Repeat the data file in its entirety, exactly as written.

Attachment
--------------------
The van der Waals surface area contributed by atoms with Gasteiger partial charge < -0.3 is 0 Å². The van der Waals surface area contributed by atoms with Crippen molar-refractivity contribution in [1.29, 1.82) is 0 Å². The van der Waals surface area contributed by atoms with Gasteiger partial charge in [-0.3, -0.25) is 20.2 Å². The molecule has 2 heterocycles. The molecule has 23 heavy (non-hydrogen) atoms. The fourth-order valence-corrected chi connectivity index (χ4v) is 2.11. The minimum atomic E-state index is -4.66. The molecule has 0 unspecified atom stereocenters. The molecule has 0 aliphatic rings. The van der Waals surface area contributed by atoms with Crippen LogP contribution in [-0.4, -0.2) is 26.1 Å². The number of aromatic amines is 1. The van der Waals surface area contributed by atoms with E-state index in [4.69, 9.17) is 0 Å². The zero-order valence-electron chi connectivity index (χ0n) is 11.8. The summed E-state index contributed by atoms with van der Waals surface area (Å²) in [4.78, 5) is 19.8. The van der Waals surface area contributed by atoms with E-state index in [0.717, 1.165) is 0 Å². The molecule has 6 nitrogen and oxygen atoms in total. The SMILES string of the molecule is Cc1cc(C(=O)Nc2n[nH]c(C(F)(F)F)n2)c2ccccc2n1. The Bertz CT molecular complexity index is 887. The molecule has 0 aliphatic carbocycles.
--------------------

The van der Waals surface area contributed by atoms with Gasteiger partial charge < -0.3 is 0 Å². The van der Waals surface area contributed by atoms with Crippen molar-refractivity contribution in [1.29, 1.82) is 0 Å². The van der Waals surface area contributed by atoms with Gasteiger partial charge in [-0.3, -0.25) is 20.2 Å². The molecule has 2 heterocycles. The molecule has 23 heavy (non-hydrogen) atoms. The fourth-order valence-corrected chi connectivity index (χ4v) is 2.11. The minimum atomic E-state index is -4.66. The molecule has 0 unspecified atom stereocenters. The molecule has 0 aliphatic rings. The van der Waals surface area contributed by atoms with Crippen LogP contribution in [-0.4, -0.2) is 26.1 Å². The number of aromatic amines is 1. The van der Waals surface area contributed by atoms with E-state index in [4.69, 9.17) is 0 Å². The zero-order valence-electron chi connectivity index (χ0n) is 11.8. The summed E-state index contributed by atoms with van der Waals surface area (Å²) in [4.78, 5) is 19.8. The van der Waals surface area contributed by atoms with E-state index in [0.717, 1.165) is 0 Å². The molecule has 6 nitrogen and oxygen atoms in total. The SMILES string of the molecule is Cc1cc(C(=O)Nc2n[nH]c(C(F)(F)F)n2)c2ccccc2n1. The Bertz CT molecular complexity index is 887. The molecule has 0 aliphatic carbocycles.